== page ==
Multisymplectic geometry constitutes the general framework for a
geometric, covariant formulation of classical field theory. Here,
covariant formulation means that spacelike and timelike directions
on a given space-time be treated on equal footing. With this
principle, one can construct a covariant form of the Legendre
transformation which associates to every field variable as many
conjugated momenta, the multimomenta , as there are space-time
dimensions. These, together with the field variables, those of
n-dimensional space-time, and an extra variable, the energy
variable, span the multiphase space . For a recent exposition on the
differential geometry of this construction, see .
Multiphase space, together with a closed, nondegenerate differential
(n+1)-form, the multisymplectic form, is an example of a
multisymplectic manifold . Among the achievements
of the multisymplectic approach is a geometric formulation of the
relation of infinitesimal symmetries and covariantly conserved
quantities (Noether's theorem), see
 for a recent review, and
[5,6] for a clarification of
the improvement techniques ("Belinfante-Rosenfeld formula") of the
energy-momentum tensor in classical field theory. Multisymplectic
geometry also provides convenient sets of variational integrators
for the numerical study of partial differential equations
Since in multisymplectic geometry, the symplectic 2-form of
classical mechanics is replaced by a closed differential form of
higher tensor degree, multivector fields and differential forms have
their natural appearance. (See  for an interpretation of multivector fields
as describing solutions to field equations infinitesimally.)
Multivector fields form a graded Lie
algebra with the Schouten bracket (see
 for a review and unified viewpoint).
Using the multisymplectic (n+1)-form, one can construct a new
bracket for the differential forms, the Poisson forms
, generalizing a well-known formula
for the Poisson brackets related to a symplectic 2-form. A
remarkable fact is that in order to establish a Jacobi identity, the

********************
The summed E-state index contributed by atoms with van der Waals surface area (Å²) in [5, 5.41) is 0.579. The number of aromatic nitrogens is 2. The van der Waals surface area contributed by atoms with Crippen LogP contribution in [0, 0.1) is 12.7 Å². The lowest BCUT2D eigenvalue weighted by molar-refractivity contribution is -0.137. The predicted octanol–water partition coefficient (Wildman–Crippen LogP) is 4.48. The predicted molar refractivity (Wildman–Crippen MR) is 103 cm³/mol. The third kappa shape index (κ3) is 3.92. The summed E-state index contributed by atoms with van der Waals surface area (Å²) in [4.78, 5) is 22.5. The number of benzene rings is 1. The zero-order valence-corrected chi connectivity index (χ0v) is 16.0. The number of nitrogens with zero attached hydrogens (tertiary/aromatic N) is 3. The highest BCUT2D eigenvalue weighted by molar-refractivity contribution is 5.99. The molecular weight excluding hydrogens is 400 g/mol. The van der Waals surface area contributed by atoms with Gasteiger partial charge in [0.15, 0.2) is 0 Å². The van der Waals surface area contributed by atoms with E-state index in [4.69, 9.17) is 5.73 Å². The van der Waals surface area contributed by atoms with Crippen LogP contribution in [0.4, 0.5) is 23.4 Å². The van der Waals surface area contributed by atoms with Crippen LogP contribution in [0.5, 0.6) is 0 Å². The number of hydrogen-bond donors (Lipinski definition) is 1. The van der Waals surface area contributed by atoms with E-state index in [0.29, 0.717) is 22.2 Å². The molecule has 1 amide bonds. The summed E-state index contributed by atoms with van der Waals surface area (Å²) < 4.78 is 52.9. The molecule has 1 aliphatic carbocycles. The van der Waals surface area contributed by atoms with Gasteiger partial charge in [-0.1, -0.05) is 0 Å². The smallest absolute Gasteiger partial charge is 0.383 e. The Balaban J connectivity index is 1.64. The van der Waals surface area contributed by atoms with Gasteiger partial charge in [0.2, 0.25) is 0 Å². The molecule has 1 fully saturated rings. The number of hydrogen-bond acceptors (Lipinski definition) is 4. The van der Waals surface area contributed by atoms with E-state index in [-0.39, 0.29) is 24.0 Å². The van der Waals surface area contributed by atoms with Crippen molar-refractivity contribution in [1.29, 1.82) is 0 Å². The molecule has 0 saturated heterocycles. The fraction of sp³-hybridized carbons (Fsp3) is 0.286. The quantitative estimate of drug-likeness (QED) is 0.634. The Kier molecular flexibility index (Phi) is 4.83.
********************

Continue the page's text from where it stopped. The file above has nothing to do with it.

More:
multisymplectic form has to have a potential, a condition that is
not seen in symplectic geometry. Further, the admissible
differential forms, the Poisson forms, are subject to the
rather strong restrictions on their dependence on the multimomentum
variables . In particular,
(n-1)-forms in this context can be shown to arise exactly from the
covariantly conserved currents of Noether symmetries
, which allows their pairing with
spacelike hypersurfaces to yield conserved charges in a geometric
Not much is known about the interpretation of Poisson forms of form degree between zero and n-1. However, as (n-1)-forms describe vector fields
and hence collections of lines [2, 10], and as (certain) functions describe n-vector fields and hence collections of bundle sections , it seems natural to speculate that the intermediate forms may be useful for the branes of String theory.
The Hamiltonian, infinite dimensional formulation of classical field
theory requires the choice of a spacelike hypersurface ("Cauchy
surface")  which manifestly breaks the general
covariance of the theory at hand. For (n-1)-forms, the above
mentioned new bracket reduces to the Peierls-deWitt bracket after
integration over the spacelike hypersurface . With
the choice of a hypersurface, a constraint analysis
 à la Dirac [15,16] can be performed . Again, the necessary breaking
of general covariance raises the need for an alternative formulation of all this
; first attempts have been made to carry out a
Marsden-Weinstein reduction  for
multisymplectic manifolds with symmetries
. However, not very much is known
about how to quantize a multisymplectic geometry, see
 for an approach using a path
So far, everything was valid for field theories of first order, i.e.
where the Lagrangian depends on the fields and their first
derivatives. Higher order theories can be reduced to first order
ones for the price of introducing auxiliary fields. A direct
treatment would involve higher order jet bundles
. A definition of the covariant Legendre
transform and the multiphase space has been given for this case
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Maintained by C. Mertzlufft-Paufler. Last modified 29 March 2007.